PCM has been working with the Media-Providence Friends School (MPFS), a local Friends school interested in engaging more deeply in issues of race and diversity (1) within its school community. On April 10th, PCM core group members Jen Bradley and Tia Mathisen, along with former PCM intern Alexis Riddick, facilitated a discussion with parents, staff members, and a few middle school students. In addition to creating an inclusive, welcoming but challenging environment in which important conversations could take place, Jen, Tia, and Alexis hoped to address the idea of “diversity” beyond singular events and beyond a single narrative.

After Jen explained to the group what PCM is about, Tia came to the center of the room to showcase two beautiful quilts from her family. She discussed the complexity of identity, including racial identity, and how common narratives of oppression and struggle fail to address so many important aspects, such as culture and tradition, of what it means to be a Black person. This personal reflection provided a thought-provoking introduction to the themes of the event.

Next, participants were given the opportunity to fill out a reflection sheet considering race, racial identity, and the words we use to describe our own and others’ identities. After this, we broke into groups. Tia started our group off by reading the story “The Word Collector” by Peter Reynolds. The story is about a young boy, Jerome (who happens to be Black), who loves and collects words. Eventually, he begins stringing the words together into poems and stories, and finally shares his words with other children. It was a simple, positive story, so our entire group appeared surprised when Tia asked at the end, “What does this story tell us about what it means to be Black?”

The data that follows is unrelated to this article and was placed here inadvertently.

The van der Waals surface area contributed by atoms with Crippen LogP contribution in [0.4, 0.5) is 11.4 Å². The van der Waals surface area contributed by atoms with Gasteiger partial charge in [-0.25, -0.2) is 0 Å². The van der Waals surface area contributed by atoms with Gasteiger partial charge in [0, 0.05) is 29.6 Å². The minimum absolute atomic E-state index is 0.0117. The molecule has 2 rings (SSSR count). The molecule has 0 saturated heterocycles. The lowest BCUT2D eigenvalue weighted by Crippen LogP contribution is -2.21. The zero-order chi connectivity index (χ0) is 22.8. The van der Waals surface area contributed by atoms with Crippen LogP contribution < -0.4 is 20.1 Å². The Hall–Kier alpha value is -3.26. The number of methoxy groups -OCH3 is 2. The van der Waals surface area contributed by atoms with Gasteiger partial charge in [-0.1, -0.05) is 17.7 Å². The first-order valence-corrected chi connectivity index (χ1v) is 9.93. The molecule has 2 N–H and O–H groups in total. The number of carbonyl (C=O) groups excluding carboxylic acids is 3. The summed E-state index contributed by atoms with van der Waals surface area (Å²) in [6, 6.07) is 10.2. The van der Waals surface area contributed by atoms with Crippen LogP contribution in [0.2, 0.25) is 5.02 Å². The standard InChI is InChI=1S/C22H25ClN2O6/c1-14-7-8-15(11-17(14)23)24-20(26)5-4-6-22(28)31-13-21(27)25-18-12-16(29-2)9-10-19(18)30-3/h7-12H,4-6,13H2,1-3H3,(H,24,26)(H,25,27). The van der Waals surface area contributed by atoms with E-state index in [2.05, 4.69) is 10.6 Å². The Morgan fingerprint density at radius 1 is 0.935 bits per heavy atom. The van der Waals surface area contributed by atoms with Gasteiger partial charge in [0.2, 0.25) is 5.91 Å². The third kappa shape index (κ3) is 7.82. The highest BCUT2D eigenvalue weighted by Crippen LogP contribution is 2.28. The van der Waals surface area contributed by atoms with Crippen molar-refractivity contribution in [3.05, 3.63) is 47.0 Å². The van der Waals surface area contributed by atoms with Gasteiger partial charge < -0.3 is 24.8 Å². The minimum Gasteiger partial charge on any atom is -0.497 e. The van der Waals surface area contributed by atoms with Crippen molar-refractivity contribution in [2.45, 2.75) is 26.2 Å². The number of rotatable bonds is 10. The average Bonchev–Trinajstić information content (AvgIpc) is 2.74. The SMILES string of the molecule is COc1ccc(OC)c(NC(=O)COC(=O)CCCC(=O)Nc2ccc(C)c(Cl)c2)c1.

From this simple question, a wide-ranging and reflective conversation ensued, touching on a variety of topics, including appropriation, narratives other than the oppression/struggle narrative, and the role of white people teaching children about race and diversity. Workshop participants with a variety of roles and identities engaged with the idea of diversity and reflected on their own positionality and experiences. Angela Di Maria, MPFS’ Assistant Head of School, reflected on the workshop and the importance of

“Engag[ing] in authentic conversations about diversity… these conversations require practice and a safe space where we can make mistakes together, honor personal stories and connections, and grow our perspectives.  PCM created such a space… I am deeply moved by the work of PCM and impressed with how they… get to the heart of these rich and complex conversations, using picture books with beautiful artwork and sweet stories to engage students of all ages.”

PCM is so happy to be working with the community of MPFS to become a more inclusive school!

  1. “Racial literacy” is a concept explored by University of Pennsylvania professor Howard Stevenson, who discusses the concept in his influential book “Promoting Racial Literacy: Differences That Make a Difference” (2014).

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